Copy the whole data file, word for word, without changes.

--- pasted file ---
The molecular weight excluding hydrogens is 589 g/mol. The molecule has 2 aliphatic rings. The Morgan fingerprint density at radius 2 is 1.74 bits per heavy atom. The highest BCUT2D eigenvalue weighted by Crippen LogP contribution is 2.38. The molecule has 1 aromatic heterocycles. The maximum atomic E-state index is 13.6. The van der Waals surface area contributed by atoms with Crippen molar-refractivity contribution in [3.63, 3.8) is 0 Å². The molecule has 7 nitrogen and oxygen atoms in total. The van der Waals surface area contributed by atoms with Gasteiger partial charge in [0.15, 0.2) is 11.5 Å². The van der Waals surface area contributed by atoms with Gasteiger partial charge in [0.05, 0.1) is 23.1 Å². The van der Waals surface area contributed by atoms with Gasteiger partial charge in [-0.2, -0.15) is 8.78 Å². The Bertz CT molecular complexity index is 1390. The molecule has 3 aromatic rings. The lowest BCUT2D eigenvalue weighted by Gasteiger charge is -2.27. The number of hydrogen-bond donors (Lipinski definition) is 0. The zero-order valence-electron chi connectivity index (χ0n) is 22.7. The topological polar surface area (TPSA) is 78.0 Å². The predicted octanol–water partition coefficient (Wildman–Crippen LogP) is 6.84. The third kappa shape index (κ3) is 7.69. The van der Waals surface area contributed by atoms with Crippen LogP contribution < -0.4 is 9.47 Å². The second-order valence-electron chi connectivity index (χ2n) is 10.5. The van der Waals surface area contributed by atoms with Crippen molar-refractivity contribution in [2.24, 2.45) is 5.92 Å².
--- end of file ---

The molecular weight excluding hydrogens is 589 g/mol. The molecule has 2 aliphatic rings. The Morgan fingerprint density at radius 2 is 1.74 bits per heavy atom. The highest BCUT2D eigenvalue weighted by Crippen LogP contribution is 2.38. The molecule has 1 aromatic heterocycles. The maximum atomic E-state index is 13.6. The van der Waals surface area contributed by atoms with Crippen molar-refractivity contribution in [3.63, 3.8) is 0 Å². The molecule has 7 nitrogen and oxygen atoms in total. The van der Waals surface area contributed by atoms with Gasteiger partial charge in [0.15, 0.2) is 11.5 Å². The van der Waals surface area contributed by atoms with Gasteiger partial charge in [0.05, 0.1) is 23.1 Å². The van der Waals surface area contributed by atoms with Gasteiger partial charge in [-0.2, -0.15) is 8.78 Å². The Bertz CT molecular complexity index is 1390. The molecule has 3 aromatic rings. The lowest BCUT2D eigenvalue weighted by Gasteiger charge is -2.27. The number of hydrogen-bond donors (Lipinski definition) is 0. The zero-order valence-electron chi connectivity index (χ0n) is 22.7. The topological polar surface area (TPSA) is 78.0 Å². The predicted octanol–water partition coefficient (Wildman–Crippen LogP) is 6.84. The third kappa shape index (κ3) is 7.69. The van der Waals surface area contributed by atoms with Crippen LogP contribution < -0.4 is 9.47 Å². The second-order valence-electron chi connectivity index (χ2n) is 10.5. The van der Waals surface area contributed by atoms with Crippen molar-refractivity contribution in [2.24, 2.45) is 5.92 Å².